2 Gingers Airstream pub, parked in the Gaslamp.
  • 2 Gingers Airstream pub, parked in the Gaslamp.
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It's an odd thing to hear an it-is-ya-know Irish accent filtered through Minnesota real-good-then. Almost as odd, perhaps, as encountering an Irish whiskey named after a couple of redheaded women, dreamed up in a Minneapolis pub, and pitched by a County Mayo lad who landed in the States after a stint in the Saudi Arabian dairy farm business. Say hello to Kieran Folliard, the man behind 2 Gingers, now available in San Diego for your St. Patrick's day indulgence.

I mention the dairy farm adventure because it captures Folliard's self-ascribed tendency to "go left when others go right" (a tendency he is happy to have inherited from the ladies who grace his label: his mother and his aunt). Why not leave home to grow sorghum grass in the desert outside Riyadh, irrigated through American technology by water that started out in the Jordanian mountains, and fed to cattle flown in from California and Australia?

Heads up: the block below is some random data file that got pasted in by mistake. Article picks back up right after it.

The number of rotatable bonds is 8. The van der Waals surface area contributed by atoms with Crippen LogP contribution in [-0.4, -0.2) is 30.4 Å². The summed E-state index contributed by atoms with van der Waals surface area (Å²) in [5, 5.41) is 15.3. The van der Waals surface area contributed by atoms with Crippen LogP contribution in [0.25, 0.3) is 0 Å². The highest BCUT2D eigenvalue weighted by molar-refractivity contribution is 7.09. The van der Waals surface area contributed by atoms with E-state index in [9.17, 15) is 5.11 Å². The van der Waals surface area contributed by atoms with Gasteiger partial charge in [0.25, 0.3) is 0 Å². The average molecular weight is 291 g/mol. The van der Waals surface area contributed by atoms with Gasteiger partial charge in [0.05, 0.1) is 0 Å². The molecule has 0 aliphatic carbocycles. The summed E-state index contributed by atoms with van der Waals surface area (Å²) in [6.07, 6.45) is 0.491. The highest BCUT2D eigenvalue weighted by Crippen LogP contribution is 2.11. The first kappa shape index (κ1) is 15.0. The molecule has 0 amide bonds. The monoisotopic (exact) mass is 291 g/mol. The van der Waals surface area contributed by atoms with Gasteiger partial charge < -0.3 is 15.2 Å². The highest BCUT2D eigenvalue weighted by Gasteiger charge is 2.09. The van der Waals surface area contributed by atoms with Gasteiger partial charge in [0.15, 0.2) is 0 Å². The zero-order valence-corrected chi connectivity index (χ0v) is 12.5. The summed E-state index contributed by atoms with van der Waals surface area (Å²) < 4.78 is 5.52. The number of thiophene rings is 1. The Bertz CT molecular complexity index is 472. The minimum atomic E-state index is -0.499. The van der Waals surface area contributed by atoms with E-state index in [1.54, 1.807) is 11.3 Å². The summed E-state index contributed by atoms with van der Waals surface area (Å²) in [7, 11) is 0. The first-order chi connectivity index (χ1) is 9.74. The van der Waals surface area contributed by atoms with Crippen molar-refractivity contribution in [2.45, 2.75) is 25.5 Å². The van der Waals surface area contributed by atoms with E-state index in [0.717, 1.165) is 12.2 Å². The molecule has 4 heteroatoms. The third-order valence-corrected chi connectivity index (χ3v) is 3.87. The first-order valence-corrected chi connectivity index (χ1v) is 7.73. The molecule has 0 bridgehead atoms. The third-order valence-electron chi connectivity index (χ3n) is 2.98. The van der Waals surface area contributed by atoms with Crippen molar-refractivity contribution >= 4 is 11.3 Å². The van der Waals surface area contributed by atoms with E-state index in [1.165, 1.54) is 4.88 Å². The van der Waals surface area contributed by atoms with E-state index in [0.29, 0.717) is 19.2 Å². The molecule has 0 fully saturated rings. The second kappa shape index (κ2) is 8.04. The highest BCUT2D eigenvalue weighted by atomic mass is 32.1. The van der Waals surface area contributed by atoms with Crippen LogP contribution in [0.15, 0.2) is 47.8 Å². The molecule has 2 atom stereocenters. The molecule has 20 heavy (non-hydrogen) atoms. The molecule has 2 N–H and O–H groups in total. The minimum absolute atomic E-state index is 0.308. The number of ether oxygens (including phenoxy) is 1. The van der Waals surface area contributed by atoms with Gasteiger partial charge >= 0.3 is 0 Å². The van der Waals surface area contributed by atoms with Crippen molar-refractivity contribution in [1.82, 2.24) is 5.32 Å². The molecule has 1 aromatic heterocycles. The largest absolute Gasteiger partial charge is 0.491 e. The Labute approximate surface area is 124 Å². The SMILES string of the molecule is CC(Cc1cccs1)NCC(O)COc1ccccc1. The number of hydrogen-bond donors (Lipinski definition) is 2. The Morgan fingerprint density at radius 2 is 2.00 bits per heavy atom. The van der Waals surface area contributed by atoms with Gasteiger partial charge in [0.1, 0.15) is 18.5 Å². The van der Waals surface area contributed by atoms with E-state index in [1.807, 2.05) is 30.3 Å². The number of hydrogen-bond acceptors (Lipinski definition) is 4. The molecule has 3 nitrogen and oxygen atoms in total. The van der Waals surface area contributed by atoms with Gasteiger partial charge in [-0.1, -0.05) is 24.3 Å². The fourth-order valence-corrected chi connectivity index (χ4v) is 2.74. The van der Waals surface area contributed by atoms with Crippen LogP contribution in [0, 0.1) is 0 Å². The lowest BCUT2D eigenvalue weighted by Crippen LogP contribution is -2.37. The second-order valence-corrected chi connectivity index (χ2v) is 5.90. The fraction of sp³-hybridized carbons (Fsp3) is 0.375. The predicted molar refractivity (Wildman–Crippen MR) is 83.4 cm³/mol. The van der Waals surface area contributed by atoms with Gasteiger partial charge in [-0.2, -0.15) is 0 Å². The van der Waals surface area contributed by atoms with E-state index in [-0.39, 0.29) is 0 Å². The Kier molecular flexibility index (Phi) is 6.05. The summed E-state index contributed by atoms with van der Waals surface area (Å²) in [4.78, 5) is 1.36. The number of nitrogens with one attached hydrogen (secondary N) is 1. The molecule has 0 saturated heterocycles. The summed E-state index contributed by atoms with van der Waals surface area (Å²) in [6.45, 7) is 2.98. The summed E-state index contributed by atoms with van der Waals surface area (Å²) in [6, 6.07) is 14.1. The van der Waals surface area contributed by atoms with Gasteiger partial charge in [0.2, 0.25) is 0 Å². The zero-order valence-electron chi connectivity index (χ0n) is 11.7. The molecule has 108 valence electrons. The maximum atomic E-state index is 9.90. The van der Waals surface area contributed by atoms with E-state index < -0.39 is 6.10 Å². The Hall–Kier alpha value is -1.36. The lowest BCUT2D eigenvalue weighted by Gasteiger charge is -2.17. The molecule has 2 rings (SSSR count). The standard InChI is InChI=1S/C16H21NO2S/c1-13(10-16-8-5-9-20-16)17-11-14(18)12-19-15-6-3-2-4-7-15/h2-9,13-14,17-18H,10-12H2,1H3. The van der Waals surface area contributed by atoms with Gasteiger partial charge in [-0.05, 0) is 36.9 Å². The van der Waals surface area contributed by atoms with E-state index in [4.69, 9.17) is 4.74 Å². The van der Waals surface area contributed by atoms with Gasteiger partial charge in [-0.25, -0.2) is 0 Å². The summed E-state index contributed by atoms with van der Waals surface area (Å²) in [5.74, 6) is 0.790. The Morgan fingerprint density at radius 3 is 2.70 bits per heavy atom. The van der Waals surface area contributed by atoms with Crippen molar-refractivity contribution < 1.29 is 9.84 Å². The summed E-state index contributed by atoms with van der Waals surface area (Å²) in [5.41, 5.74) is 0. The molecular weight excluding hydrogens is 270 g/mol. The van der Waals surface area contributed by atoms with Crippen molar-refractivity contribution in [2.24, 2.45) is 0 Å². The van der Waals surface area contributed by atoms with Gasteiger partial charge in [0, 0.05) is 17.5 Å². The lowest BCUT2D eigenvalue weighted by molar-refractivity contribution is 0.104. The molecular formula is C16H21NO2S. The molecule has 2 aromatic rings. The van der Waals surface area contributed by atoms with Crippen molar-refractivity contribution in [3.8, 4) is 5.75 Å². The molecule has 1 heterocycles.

Three years of that landed him with Cargill back in Minnesota, and five years of that showed him all he needed to see of corporate life. So he did what "any self-respecting Irishman would do," and opened a pub, The Local, in 1992. Plus three more, "all different in look and feel, though you could tell they had the same DNA." From the beginning, he was a brand man, looking to hit various demographic sweet spots.

Eventually, he turned his knack for branding to the stuff he was serving. "One of our values was curiosity and improvisation. We'd sit around in the pubs and talk — bartenders, managers, people who worked with me. And I'd joke that we never had a good idea over a cup of coffee — we'd be awake, but we wouldn't have any good ideas. So we'd have a little...[something stronger]. "And I asked, 'What has to happen for us to sell as much whiskey in the summer as we do in the winter? What has to happen for us to sell whiskey to women?' There are women who drink whiskey, but it's not a high percentage. It all came out of the pubs, from people sitting around and talking about it."